Viren (Riteish Deshmukh) is an auto-rickshaw driver who starts work early every morning in his attempt to save up enough money and realise his dream of running his own fleet of cars.  But he makes two crucial mistakes.  He keeps his savings under the seat of the auto, and he tells his boss Bhatti (Tinnu Anand) about his dream.  So when Viren turns up for work and finds four cars instead of a rank of auto-rickshaws he’s understandably rather upset.  In a weak moment, he drowns his sorrows in alcohol and turns up at Bhatti’s house demanding compensation for his loss just as Bhatti’s daughter Mini (Genelia Deshmukh) is getting engaged.

Mini makes the most of Viren’s drunken appearance and forces Viren to kidnap her at gunpoint in order to escape her rich but brainless suitor Sunny (Kartar Cheema).  Mini is the driving force behind the abduction and much of the comedy in the first half comes from her ruthless manoeuvring of the hapless Viren to escape pursuit and demand a ransom from her father.

I’m sometimes a bit ambivalent about Genelia. I like her when she’s not in manic, hyperactive pixie-mode and there are times here where she veers dangerously close to that. But for most of the film she plays the ruthlessly selfish but bubbly and personable Mini with charm and vivacity and provides the perfect impetus to drive Viren relentlessly out of his comfort zone.  I ended up liking her character more than I expected, particularly in the second half and I think that overall this is one of her better performances. She gets to pull some great faces and wear some lovely costumes, although my favourites are these pajamas covered in little flip flops.

Viren is totally over whelmed by the phenomena that is Mini and Riteish is excellent as the poor but principled auto driver whose life has been completely turned upside down.  I do really like Riteish.  His presence ensures that I will watch a film, no matter how dire it sounds and he’s always worth watching.  I’m very impressed that he has a second career as an architect but he’s a good actor, especially in comedic roles, and, perhaps rather worryingly, he frequently looks much better than he should in a dress.  As much as I love him though, he’s not really my idea of leading man material so I was very impressed that he did so well with his role here – despite a few fashion faux pas and a tendency to try to imitate SRK in the songs.

Unsurprisingly Mini and Viren end up falling in love during a rather strange drunken night at a wedding.  While it’s totally predictable that the two get together, the romance isn’t well developed at all and it’s just assumed that being forced together by the circumstances is enough of a reason for a relationship.  However the chemistry between Mini and Viren is convincing enough to give some plausibility to the proceedings and it’s hard to complain when they do look so good together.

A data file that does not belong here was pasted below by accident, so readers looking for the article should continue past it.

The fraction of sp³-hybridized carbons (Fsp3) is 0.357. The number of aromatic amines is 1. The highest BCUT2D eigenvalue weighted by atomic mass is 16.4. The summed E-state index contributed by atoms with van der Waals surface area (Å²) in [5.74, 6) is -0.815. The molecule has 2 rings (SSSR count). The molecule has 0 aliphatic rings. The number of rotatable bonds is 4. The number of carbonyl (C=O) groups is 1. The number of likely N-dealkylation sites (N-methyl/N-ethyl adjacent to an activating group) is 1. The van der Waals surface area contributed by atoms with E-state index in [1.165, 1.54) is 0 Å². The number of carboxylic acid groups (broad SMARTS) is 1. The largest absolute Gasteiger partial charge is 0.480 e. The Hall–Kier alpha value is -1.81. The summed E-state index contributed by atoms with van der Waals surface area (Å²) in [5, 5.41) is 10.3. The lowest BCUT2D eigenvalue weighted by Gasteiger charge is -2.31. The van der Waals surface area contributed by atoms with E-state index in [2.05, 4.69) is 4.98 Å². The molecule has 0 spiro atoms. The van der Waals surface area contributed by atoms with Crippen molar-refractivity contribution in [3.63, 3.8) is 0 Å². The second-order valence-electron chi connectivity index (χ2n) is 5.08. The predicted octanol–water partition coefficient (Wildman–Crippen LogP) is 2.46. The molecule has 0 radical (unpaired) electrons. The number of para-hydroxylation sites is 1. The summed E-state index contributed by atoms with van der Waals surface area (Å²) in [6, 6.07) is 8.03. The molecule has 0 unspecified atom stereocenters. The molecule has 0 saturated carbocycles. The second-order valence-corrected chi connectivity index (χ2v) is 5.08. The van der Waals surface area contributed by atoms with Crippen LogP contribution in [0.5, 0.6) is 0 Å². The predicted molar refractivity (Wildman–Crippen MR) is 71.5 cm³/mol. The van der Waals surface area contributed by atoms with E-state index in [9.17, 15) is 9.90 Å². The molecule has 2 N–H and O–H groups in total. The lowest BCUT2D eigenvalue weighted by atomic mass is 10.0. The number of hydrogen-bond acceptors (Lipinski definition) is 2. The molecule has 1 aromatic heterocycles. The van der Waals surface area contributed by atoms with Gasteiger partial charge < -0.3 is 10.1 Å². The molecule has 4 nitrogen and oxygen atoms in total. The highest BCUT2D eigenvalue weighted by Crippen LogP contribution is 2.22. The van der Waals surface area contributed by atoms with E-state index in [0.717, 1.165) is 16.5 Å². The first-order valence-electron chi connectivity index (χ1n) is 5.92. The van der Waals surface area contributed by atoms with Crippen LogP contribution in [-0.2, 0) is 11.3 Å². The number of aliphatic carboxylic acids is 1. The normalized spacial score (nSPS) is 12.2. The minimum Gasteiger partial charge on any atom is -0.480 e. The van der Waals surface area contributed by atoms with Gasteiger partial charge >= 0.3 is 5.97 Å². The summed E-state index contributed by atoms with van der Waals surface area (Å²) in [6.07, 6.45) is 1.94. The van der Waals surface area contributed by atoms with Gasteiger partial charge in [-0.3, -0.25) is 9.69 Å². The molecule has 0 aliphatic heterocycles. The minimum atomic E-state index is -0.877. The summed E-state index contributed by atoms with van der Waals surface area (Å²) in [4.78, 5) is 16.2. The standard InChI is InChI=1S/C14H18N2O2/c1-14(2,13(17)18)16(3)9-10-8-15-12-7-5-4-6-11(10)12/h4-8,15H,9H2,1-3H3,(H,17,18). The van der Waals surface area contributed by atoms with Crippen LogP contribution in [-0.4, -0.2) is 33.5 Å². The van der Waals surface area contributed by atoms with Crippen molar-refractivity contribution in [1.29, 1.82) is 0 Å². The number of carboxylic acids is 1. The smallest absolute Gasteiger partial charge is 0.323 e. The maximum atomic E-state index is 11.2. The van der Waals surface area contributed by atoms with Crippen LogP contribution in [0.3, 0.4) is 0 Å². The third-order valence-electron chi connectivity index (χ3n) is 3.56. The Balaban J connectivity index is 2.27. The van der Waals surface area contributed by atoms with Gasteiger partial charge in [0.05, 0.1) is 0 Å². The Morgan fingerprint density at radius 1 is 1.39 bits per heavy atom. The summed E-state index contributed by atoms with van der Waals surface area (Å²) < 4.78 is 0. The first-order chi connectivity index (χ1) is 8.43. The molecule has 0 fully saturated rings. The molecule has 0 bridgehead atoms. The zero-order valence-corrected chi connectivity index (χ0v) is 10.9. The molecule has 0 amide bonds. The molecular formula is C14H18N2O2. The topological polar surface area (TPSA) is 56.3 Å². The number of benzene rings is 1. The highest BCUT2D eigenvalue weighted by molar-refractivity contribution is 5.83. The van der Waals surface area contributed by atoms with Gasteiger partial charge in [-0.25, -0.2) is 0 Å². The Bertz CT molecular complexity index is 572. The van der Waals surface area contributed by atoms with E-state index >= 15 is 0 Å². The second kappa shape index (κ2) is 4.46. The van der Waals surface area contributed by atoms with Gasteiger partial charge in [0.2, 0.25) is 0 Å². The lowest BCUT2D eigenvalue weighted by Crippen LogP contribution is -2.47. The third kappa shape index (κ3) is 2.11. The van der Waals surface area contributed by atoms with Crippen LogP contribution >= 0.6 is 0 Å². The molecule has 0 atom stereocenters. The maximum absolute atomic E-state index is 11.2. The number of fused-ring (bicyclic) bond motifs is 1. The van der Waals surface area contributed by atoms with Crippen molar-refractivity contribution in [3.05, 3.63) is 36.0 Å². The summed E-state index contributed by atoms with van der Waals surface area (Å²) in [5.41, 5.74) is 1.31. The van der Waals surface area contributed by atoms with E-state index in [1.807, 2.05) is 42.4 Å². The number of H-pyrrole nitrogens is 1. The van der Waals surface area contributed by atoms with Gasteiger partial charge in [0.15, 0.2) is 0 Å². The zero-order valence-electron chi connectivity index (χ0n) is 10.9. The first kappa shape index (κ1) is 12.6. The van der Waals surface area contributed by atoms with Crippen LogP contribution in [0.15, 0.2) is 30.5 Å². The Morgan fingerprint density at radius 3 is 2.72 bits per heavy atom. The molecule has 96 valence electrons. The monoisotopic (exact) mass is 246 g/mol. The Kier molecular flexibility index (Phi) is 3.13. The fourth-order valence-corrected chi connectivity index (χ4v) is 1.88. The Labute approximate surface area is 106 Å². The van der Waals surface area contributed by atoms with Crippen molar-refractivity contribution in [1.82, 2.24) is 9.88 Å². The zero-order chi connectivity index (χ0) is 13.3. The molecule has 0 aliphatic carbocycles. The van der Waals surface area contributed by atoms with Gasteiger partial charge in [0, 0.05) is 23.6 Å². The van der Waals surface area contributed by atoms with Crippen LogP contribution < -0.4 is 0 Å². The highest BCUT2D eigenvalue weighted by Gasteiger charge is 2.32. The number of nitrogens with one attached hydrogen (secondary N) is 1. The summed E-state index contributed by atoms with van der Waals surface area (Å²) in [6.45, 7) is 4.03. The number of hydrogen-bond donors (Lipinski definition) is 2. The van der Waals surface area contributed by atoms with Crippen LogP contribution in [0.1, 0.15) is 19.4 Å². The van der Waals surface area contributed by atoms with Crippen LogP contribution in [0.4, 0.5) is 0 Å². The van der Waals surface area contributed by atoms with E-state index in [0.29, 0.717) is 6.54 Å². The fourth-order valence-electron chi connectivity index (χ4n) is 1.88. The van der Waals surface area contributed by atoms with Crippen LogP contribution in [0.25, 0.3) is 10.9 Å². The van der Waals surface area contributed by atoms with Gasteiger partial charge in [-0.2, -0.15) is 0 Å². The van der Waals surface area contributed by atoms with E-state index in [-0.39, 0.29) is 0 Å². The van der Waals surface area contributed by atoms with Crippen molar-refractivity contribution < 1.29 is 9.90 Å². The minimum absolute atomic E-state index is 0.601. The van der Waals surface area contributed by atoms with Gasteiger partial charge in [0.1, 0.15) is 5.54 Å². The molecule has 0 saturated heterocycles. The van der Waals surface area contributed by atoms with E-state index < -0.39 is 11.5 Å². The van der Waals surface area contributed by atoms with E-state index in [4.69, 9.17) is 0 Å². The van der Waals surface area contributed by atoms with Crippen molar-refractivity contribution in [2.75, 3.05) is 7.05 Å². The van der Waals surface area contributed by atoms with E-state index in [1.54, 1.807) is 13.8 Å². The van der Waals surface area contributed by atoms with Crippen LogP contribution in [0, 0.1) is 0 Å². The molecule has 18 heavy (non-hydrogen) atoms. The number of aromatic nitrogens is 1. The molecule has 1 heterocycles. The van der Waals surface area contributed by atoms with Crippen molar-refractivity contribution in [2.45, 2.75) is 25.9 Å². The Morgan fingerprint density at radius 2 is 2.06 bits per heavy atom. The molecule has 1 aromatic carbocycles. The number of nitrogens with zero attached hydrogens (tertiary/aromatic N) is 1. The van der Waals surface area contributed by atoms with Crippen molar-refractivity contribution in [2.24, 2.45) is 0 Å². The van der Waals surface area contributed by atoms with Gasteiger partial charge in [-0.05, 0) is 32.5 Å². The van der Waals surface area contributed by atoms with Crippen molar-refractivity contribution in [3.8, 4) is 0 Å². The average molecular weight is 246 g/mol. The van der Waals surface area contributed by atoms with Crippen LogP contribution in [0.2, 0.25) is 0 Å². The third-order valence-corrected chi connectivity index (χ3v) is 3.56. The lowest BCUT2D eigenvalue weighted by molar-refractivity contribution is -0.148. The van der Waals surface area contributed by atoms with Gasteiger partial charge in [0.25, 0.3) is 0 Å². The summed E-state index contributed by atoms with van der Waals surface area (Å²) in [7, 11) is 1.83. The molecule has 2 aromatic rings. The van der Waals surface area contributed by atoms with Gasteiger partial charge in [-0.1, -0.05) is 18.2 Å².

The second half of the film moves to Viren’s family home where his father is the notorious kidnapper Chowdhary (Om Puri) – a man so well-known for his criminal proclivities that his mansion is called Agwaha house. But despite this clue he appears to live there quite unmolested by police or other persons of authority and is free to pursue his chosen profession as and when he wishes.  Om Puri is always good value and I liked his curmudgeonly and testy Chowdhary.  His scenes with Genelia are some of my favourites as she gradually wins his affection and as a result he continually increases her ransom price.

Smita Jayakar is also good as Viren’s mother and the looming presence of the silent Gurmeet Saajan as Viren’s uncle who keeps popping up in the background made me laugh more than it really should.  Viren also has a sister played by Chitrashi Rawat who was better than I expected given the few brief times I’ve seen her since her debut in Chak De India. The rest of the cast are all good in their stereotypical roles but generally they don’t have much to do.

Apart from the excellent performances from Genelia and Riteish there are other good points about the film.  The cinematography is excellent and Chirantan Das makes the countryside look incredibly beautiful. The interior shots around Chowdhary’s house are also well shot and there is good use of light and colour throughout.  The songs by Sachin-Jigar are enjoyable, although the item number suffers from poor choreography and rather too much of Veena Malik but the music is good. The other songs are better pictured although neither Riteish nor Genelia are particularly good dancers but what they lack in technique, they make up for in enthusiasm and since they’re both supposed to be drunk in this song the lack of co-ordination may even be deliberate.

Tere Naal Love Ho Gaya is the debut film by director Mandeep Kumar and writer Abhijeet Sandhu.  It isn’t brilliant, but it does have it’s moments and I found it an enjoyable watch with a very likeable cast.  The whole film has a feel-good flavour and it’s a good lazy afternoon movie for when you don’t want to have to think too much.  Worth watching for the excellent performances by the main leads and Om Puri’s scenes with Genelia.  3 ½ stars.